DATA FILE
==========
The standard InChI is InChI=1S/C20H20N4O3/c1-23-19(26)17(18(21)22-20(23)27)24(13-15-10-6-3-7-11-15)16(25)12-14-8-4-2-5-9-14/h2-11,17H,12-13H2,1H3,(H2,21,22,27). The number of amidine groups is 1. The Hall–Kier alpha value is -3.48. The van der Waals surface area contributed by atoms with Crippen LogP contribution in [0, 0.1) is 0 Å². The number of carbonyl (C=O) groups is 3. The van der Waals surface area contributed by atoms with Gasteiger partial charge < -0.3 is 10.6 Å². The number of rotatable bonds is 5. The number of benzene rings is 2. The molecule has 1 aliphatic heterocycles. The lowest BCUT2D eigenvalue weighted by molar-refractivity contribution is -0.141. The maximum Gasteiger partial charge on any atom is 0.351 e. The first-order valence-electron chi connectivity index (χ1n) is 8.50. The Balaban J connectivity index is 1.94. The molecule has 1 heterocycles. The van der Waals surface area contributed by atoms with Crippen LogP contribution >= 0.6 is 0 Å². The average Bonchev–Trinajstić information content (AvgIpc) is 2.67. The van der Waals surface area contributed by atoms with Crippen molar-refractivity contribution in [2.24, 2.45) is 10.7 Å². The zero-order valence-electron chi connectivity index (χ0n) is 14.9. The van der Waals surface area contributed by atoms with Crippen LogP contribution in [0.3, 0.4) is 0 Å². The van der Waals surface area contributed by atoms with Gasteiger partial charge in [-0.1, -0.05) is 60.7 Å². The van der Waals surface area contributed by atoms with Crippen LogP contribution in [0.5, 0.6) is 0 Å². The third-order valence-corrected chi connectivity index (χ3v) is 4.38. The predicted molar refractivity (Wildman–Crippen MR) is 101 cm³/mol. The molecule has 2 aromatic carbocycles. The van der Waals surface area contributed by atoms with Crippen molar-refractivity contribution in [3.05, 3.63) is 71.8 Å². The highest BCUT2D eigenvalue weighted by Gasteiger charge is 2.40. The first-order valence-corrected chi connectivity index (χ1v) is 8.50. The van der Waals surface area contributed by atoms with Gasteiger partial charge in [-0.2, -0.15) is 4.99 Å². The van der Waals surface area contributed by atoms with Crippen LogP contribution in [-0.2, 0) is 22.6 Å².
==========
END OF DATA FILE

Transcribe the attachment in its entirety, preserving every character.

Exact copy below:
The standard InChI is InChI=1S/C20H20N4O3/c1-23-19(26)17(18(21)22-20(23)27)24(13-15-10-6-3-7-11-15)16(25)12-14-8-4-2-5-9-14/h2-11,17H,12-13H2,1H3,(H2,21,22,27). The number of amidine groups is 1. The Hall–Kier alpha value is -3.48. The van der Waals surface area contributed by atoms with Crippen LogP contribution in [0, 0.1) is 0 Å². The number of carbonyl (C=O) groups is 3. The van der Waals surface area contributed by atoms with Gasteiger partial charge < -0.3 is 10.6 Å². The number of rotatable bonds is 5. The number of benzene rings is 2. The molecule has 1 aliphatic heterocycles. The lowest BCUT2D eigenvalue weighted by molar-refractivity contribution is -0.141. The maximum Gasteiger partial charge on any atom is 0.351 e. The first-order valence-electron chi connectivity index (χ1n) is 8.50. The Balaban J connectivity index is 1.94. The molecule has 1 heterocycles. The van der Waals surface area contributed by atoms with Crippen LogP contribution >= 0.6 is 0 Å². The average Bonchev–Trinajstić information content (AvgIpc) is 2.67. The van der Waals surface area contributed by atoms with Crippen molar-refractivity contribution in [2.24, 2.45) is 10.7 Å². The zero-order valence-electron chi connectivity index (χ0n) is 14.9. The van der Waals surface area contributed by atoms with Crippen LogP contribution in [0.3, 0.4) is 0 Å². The van der Waals surface area contributed by atoms with Gasteiger partial charge in [-0.1, -0.05) is 60.7 Å². The van der Waals surface area contributed by atoms with Crippen LogP contribution in [0.5, 0.6) is 0 Å². The third-order valence-corrected chi connectivity index (χ3v) is 4.38. The predicted molar refractivity (Wildman–Crippen MR) is 101 cm³/mol. The molecule has 2 aromatic carbocycles. The van der Waals surface area contributed by atoms with Crippen molar-refractivity contribution in [3.05, 3.63) is 71.8 Å². The highest BCUT2D eigenvalue weighted by Gasteiger charge is 2.40. The first-order valence-corrected chi connectivity index (χ1v) is 8.50. The van der Waals surface area contributed by atoms with Gasteiger partial charge in [-0.2, -0.15) is 4.99 Å². The van der Waals surface area contributed by atoms with Crippen LogP contribution in [-0.2, 0) is 22.6 Å².